I believe it is one example of how partnerships between the person moving in, their families and their loved ones working with us must combine wants and needs to create a familiar, safe and idiosyncratic expression of who they are with perhaps treasured memories and possessions. We will always encourage people to bring special items of furniture (if space permits), photographs and ornaments too. Colour and clutter we like, with a principle of being age appropriate as well as risk free being considerations of course.
The point about space can be an issue; in our older homes we don’t have standardised room sizes – we will always argue that homely homes need character and without these variations we teeter on institutionalised care in purpose built units often designed for upward of 60 residents – which I will always be sceptical in terms of how homely these industrial style care settings can be. The balance between what a person is used to needs in later life may also need special consideration. The combination of homely versus perhaps a swish hotel like environment and the impact these can have on comfort and atmosphere is also important to discuss. We will always aspire to balance appropriate expectations with the views of others, crucially to get their new home right for the person now living with us.
When a person is coming into a care home to live we want to see it as just that – a place to live.
Some of our folk prefer to spend lots of time in their room watching TV, reading, doing puzzles, resting, or entertaining as many do – others will leave their bedroom early in the morning and return late at night after a day spent in communal areas busying in a more social way. You may see some rather spartan rooms as much as those full of reminiscent relics of a full and adventurous lives. Much of this will come down to how able families are to help provide content for their loved ones. Our part is to do all we can to encourage personalised rooms befitting the person staying with us. We must also recognise changing needs including how we store essential items like creams, toiletries and, for many, personal care items such as continence pads for those that need them – dignity must always be protected – we must also take account of mobility aids and potential needs changing such as when a high low bed may be required for assistance getting in and out of bed if a person becomes less able.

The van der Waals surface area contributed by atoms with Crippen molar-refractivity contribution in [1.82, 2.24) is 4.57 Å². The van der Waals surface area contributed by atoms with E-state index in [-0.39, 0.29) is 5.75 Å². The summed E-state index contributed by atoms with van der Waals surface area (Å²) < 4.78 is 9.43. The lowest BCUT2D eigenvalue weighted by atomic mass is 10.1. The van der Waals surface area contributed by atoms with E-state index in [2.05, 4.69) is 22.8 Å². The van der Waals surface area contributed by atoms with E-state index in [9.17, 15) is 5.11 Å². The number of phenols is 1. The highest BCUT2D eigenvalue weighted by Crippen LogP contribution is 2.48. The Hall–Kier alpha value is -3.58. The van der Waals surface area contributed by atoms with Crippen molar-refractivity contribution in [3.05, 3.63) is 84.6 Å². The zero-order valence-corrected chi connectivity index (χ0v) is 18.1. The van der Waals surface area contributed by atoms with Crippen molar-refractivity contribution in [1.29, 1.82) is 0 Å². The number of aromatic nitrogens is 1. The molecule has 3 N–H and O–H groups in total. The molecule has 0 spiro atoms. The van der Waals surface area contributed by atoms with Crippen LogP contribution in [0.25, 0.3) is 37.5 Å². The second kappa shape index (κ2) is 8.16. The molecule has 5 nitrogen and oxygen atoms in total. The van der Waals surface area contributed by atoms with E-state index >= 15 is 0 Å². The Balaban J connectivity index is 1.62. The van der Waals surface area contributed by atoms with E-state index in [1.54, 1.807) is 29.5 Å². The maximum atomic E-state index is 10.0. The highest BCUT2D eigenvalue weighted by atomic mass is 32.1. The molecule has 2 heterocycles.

Overall the transition from a person’s own private home to a shared environment of a care home has a huge emotional impact on all involved.
Moving to a care home is often an unplanned event following a hospital admission or after health care decline or event. Older people should be open to this possibility, we would claim, and families too. Moving into a dynamic, progressive, safe and fun care home when the time is right is something should be something we look forward to!
Many thanks to George Coxon, Care Home Owner – Pottles Court and Summercourt, Devon.
“As I’ve been going through the My Home Life Leadership Support programme I’ve been looking at how we can be doing more to share decision making in our care home.
We’ve already tried a few different things in the past, like asking the residents to pick the design for the invitation card we made for Care Home Open Day.
We love the idea of a decision tree so we arranged to have one painted in our main hallway – right opposite where residents get their hair and nails done so it was a talking point straight away. It’s great to see the opinions build over time. We used to just ask people face to face about things but this way the residents can see where a decision came from.< --!more-->
We usually leave the voting open for quite a while – sometimes people aren’t in the mood to make a decision, or aren’t well for a while and there’s no pressure for people to make a decision if they don’t want to. Our staff have also been talking about different ways we can use the tree – we’ve got our cook asking to use it to hear about what kind of special Christmas food our residents would like. Continue Reading